Raise a Glass to National Wine Day: Trends, Marketing, and Fun Facts

There’s a story about wine, one rounded to anonymous legend, that goes like this: “A man, fallen on hard times, sold his art collection but kept his wine cellar. When asked why he did not sell his wine, he said, ‘A man can live without art, but not without culture.’”

That’s our roundabout way of saying “Happy National Wine Day,” which is today (or May 25th if you’re reading this in the distant future).

To celebrate National Wine Day, we’ve gathered the latest consumer and marketer wine trends that could help winemakers and marketers navigate 2023 and beyond. We’ve also put together a list of fun facts and historical tidbits about wine, too, because it’s fun. 

Let’s jump in. Or rather, cheers.

Consumer and Industry Wine Trends


What better way to celebrate National Wine Day than by taking a look at the current landscape of wine in the minds of the consumer and in the market at large?

Wine is still on the upswing with consumers. Mintel’s Wine Market Report predicts a market size of $85.7 billion by 2027, up over 8% from $79.1 billion in 2022. 

Wine hasn’t caught up with beer (but it’s closer than ever). Despite market gains, wine drinkers both casual and connoisseur are just behind beer drinkers as the most popular category of alcohol consumers. Still, with only a 4% difference between those who preferred beer and those who preferred wine, the gap is flirting with being negligible.  

The wine industry is in an experimental phase. The Wine Market Report also mentions that in 2021 and 2022, 53% more wine-based products were launched than the year before. These wines (and wine-derivative drinks) vary wildly in flavor, playing to the current consumer yen for more interesting flavors in their drinks. 

Wine-based cocktails are seeing a day in the limelight as well. When consumers were asked their top three reasons for going to bars, the third most popular answer was “wine-based cocktails.”

Women are behind much of wine’s continued growth. Women drink wine more than men, with 14% of men calling themselves regular wine drinkers and 27% of women saying the same. 

But…men are more likely to party. It sounds like a stupid cliche–and in many ways it probably is–but according to research men are more likely to buy wine (and beer) specifically for big parties. Women are more likely to drink wine regularly with dinner, or while going out, but when stocking up for a shindig grocery stores should target male shoppers.

Wine Marketing Needs a Little Excitement


Since we’re talking about National Wine Day: how do we get the attention of consumers in the wine industry? How is 2023 looking for trends in wine marketing?

Young and old wine drinkers want different things. A recent study on wine marketing came to the conclusion that while older wine drinkers are interested in the origin and the varietal of the wine (the culture, the flavor, the history), younger wine drinkers “consume wine outdoors while socializing” and tend to rely on trusted recommendations more than other age groups.

Winery and wine events are a successful, up-and-coming strategy. According to that same literature, consumers are showing a positive reaction to attention-grabbing events both at wineries and for wine. They’re also interested in “short agri-food chains,” meaning they want to see where their grapes are coming from, essentially.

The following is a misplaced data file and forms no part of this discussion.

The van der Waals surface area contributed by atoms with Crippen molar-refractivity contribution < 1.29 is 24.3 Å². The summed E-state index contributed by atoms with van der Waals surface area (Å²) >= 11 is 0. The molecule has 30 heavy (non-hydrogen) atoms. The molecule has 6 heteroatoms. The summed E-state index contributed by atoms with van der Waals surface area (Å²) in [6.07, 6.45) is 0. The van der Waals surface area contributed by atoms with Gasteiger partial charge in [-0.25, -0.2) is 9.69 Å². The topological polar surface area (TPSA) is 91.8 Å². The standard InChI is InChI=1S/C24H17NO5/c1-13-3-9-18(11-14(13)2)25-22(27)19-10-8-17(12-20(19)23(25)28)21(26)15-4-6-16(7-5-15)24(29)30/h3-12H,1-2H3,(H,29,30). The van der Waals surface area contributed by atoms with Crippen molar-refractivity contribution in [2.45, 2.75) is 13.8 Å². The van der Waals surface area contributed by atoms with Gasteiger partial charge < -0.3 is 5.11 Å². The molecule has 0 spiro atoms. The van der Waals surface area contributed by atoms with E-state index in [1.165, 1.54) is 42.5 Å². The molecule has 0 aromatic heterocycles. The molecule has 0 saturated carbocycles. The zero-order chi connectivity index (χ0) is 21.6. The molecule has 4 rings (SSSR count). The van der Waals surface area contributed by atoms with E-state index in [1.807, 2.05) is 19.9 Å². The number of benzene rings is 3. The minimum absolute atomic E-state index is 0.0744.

Combining these two marketing trends shows why experiential marketing is such a strong play for the wine industry. Not only do consumers want to see where their grapes are grown, they want to be outdoors while they’re doing it, they want to socialize, and they’re just more interested in wine-based events than they used to be. 

Our own Barone Fini activation bore this out, which is not a shameless plug if you believe hard enough. Barone Fini makes wines, and when we partnered with them we created an event that played to a lot of these consumer trends. Namely, not only being outdoors, but seeing the chain from grape to bottle through an AR/VR “hot air balloon” ride exploring the Barone Fini vineyards. 

Marketers should celebrate not only National Wine Day, but wine drinkers and a steadily-climbing market with the kinds of social, outdoor attention-grabbing strategies consumers seem to dig.

What You (Maybe) Didn’t Know About Wine


And, just because it’s fun, we’ve got a few odd facts about wine to celebrate National Wine Day.

Wine is absolutely ancient. Did you know wine is one of the oldest man-made beverages? Of course you do. But did you know that wine is so old that it predates potatoes, domesticated cattle, and apples as part of human cuisine? Before humans were drinking tea or using sugar, they were drinking wine. Wine predates butter by like 3,000 years.

Wine played a valuable role in early medicine. The first record of a prescription for medicine ever (from around 4,200 years ago) was for wine. Hippocrates (you remember him from the “Hippocratic Oath” doctors take) cleared ulcers with wine, while famous Roman physician Galen of Pergamon used wine to treat the wounds of gladiators in the Colosseum. Wine was basically history’s Tylenol, vitamin supplement, and saline all in one. 

The original “symposiums” involved drinking a ton of wine and arguing. Well, maybe not arguing (though we’re sure it happened), the term symposium was invented for a wine-drinking party where wealthy and/or educated Greeks would gather and debate the political and cultural events of the day. 

So, a party-based debate club absolutely overflowing with wine. Sounds like a good time, we’re gonna be honest. 

To learn more about wine trends or wine marketing, reach out to Inspira Marketing today.

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